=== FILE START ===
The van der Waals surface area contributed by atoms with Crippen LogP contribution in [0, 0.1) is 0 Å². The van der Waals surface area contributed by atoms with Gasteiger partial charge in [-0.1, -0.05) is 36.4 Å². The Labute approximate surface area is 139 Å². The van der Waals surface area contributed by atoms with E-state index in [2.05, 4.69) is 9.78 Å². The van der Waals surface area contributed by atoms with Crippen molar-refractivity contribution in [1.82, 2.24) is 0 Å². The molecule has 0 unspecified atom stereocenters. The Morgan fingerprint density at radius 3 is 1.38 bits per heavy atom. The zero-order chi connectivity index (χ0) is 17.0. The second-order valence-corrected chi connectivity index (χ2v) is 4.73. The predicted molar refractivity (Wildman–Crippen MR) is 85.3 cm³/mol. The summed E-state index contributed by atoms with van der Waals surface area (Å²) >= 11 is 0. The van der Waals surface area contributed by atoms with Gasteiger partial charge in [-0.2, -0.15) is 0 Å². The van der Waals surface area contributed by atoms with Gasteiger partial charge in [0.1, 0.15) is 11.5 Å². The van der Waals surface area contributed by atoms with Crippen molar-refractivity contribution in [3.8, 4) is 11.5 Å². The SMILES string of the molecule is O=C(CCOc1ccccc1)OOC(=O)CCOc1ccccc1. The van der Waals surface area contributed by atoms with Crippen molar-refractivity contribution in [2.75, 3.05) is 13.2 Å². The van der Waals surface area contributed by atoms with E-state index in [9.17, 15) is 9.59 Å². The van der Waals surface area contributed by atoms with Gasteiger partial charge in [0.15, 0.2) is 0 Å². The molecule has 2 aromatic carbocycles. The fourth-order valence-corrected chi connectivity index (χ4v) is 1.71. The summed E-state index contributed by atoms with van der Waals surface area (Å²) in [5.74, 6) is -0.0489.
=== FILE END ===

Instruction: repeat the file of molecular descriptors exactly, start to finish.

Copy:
The van der Waals surface area contributed by atoms with Crippen LogP contribution in [0, 0.1) is 0 Å². The van der Waals surface area contributed by atoms with Gasteiger partial charge in [-0.1, -0.05) is 36.4 Å². The Labute approximate surface area is 139 Å². The van der Waals surface area contributed by atoms with E-state index in [2.05, 4.69) is 9.78 Å². The van der Waals surface area contributed by atoms with Crippen molar-refractivity contribution in [1.82, 2.24) is 0 Å². The molecule has 0 unspecified atom stereocenters. The Morgan fingerprint density at radius 3 is 1.38 bits per heavy atom. The zero-order chi connectivity index (χ0) is 17.0. The second-order valence-corrected chi connectivity index (χ2v) is 4.73. The predicted molar refractivity (Wildman–Crippen MR) is 85.3 cm³/mol. The summed E-state index contributed by atoms with van der Waals surface area (Å²) >= 11 is 0. The van der Waals surface area contributed by atoms with Gasteiger partial charge in [-0.2, -0.15) is 0 Å². The van der Waals surface area contributed by atoms with Gasteiger partial charge in [0.1, 0.15) is 11.5 Å². The van der Waals surface area contributed by atoms with Crippen molar-refractivity contribution in [3.8, 4) is 11.5 Å². The SMILES string of the molecule is O=C(CCOc1ccccc1)OOC(=O)CCOc1ccccc1. The van der Waals surface area contributed by atoms with Crippen molar-refractivity contribution in [2.75, 3.05) is 13.2 Å². The van der Waals surface area contributed by atoms with E-state index in [9.17, 15) is 9.59 Å². The van der Waals surface area contributed by atoms with Gasteiger partial charge in [0.15, 0.2) is 0 Å². The molecule has 2 aromatic carbocycles. The fourth-order valence-corrected chi connectivity index (χ4v) is 1.71. The summed E-state index contributed by atoms with van der Waals surface area (Å²) in [5.74, 6) is -0.0489.